Three years is both an eternity and the blink of an eye where the death of one’s child is concerned. Having witnessed firsthand all of the events that led to Talia’s coma and death, it has taken us—Talia’s parents—some time to gather ourselves. That “gathering” process has been fraught, the magnitude and enormity of the ride unlike any experience we’ve ever known, including the birth and adoption of our children, the deaths of loved ones, the illnesses and injuries various family members have battled. The scars from Talia’s death are real. Where our parents’ deaths feel ordered and acceptable (if sad), the wounds concerning Talia’s death do not heal, the damage is permanent. And the loss—the agonizing fact that Talia, who died needlessly, is no longer living, that she will never bubble with enthusiasm about a deep conversation, hug us tightly before heading out the door, produce another unique piece art, or have children to carry on the “Talia” line—that loss is forever.
In February 2017, the Seattle Times published Mike Baker’s article about Talia, “A Lost Voice,” which ultimately changed the trajectory of our lives. After its publication, we received emails every day from people all over the country. One set of people—patients—identified deeply with Talia and what happened to her. Many reported similar circumstances, with complications that arose when their providers did not listen. Some had loved ones who had died, others survived but suffered terrible complications. Another set of people we heard from worked in healthcare. They were nurses and doctors who wrote to us confirming what we already knew, that there are problems in most hospitals that must be addressed if every patient is to remain safe. Often they wrote to say they were rededicating themselves to being better advocates for their patients.
The dozens and dozens of emails we received helped us feel connected to others, but they weighed heavily on us, knowing that versions of our experience with Talia were being played out in hospitals everywhere.
While we were grappling with the seeming impossibility of medical care changing to become more patient-focussed, we were contacted by the COO of Marin General Hospital, who had some ideas. MGH had embarked on a multi-year program aimed at continuously improving patient care and safety at their hospital. As part of Marin’s commitment to that goal, Jon Friedenberg told us about the many things MGH is doing to become a safer hospital and invited us to Marin to tell Talia’s story.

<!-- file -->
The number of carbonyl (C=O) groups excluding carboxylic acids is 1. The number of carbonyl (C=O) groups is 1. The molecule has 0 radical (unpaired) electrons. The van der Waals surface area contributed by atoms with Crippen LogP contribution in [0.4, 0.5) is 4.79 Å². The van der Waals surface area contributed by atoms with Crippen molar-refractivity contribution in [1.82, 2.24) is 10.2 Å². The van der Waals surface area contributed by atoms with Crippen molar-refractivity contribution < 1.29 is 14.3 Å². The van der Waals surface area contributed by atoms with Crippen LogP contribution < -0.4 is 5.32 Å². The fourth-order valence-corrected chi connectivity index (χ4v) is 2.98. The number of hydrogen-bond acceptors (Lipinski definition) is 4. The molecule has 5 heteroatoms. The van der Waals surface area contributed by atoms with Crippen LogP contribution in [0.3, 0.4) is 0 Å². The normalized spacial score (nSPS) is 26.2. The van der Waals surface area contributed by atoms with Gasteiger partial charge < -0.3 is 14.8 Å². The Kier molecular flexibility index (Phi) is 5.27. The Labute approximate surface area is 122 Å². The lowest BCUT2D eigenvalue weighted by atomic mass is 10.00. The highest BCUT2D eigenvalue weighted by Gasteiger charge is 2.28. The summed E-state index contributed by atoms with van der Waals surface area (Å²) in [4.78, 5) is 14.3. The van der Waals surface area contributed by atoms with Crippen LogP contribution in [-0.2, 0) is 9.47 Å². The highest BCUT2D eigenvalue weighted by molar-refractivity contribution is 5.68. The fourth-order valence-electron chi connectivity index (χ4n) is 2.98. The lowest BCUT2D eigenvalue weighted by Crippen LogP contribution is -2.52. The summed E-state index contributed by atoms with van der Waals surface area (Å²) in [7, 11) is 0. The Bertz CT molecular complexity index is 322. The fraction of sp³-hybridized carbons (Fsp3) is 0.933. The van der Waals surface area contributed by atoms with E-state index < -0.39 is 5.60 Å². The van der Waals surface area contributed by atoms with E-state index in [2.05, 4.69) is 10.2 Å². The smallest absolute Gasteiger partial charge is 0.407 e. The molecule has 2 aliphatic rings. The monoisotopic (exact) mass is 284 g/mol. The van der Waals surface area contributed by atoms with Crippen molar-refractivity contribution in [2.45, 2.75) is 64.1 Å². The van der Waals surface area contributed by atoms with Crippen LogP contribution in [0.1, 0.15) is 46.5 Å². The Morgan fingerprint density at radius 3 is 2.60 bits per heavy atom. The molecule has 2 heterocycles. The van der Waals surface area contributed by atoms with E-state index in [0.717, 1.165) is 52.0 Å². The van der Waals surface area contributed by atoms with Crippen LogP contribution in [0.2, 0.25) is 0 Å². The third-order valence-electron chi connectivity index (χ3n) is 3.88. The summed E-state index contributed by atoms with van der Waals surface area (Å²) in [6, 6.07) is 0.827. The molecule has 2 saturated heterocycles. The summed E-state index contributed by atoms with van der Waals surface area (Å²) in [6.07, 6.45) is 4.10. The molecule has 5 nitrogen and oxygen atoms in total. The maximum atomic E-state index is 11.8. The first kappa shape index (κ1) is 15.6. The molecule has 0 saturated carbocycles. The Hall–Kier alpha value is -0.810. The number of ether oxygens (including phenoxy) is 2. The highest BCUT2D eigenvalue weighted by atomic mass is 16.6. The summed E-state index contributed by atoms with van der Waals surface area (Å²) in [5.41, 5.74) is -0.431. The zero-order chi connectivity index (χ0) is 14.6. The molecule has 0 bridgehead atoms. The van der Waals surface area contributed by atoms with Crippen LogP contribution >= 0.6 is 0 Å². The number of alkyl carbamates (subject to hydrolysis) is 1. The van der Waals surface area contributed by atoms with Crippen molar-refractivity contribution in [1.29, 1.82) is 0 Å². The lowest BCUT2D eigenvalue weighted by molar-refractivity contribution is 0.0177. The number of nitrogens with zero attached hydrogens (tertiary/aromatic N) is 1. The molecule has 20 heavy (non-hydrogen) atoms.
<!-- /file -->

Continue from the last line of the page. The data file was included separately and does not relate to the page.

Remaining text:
Although Marin General is exploring and implementing programs of their own to improve patient safety at their hospital, they wanted to hear our story, absorb it, and then address the problems we identified. We learned that how they operate as an institution is in stark contrast to Talia’s hospital experience. It was gratifying to participate in their efforts; but it really made us ponder what role we could play in helping other hospitals become safer.
Hospitals and providers of healthcare need to address patient safety and change current practices, and since hospitals everywhere are struggling with a culture that is often not “patient centered,” we realized that if we could also begin to address students in medical and nursing schools before they entered the field as practitioners, we had a chance of playing a role in changing the culture in medicine. This would be the preventive side of our efforts.
And so we set off on a journey to change the culture in medicine to make it safer for patients. We are keenly aware of the shifts in medical schools right now, in their efforts to address the “art” of medicine, not just the science. But how we change the pervasive culture of medicine is an open question, and one we will pursue in our efforts to make patients safe. We feel an obligation to help stop harm and death that results from medical error, particularly as it relates to communication and listening.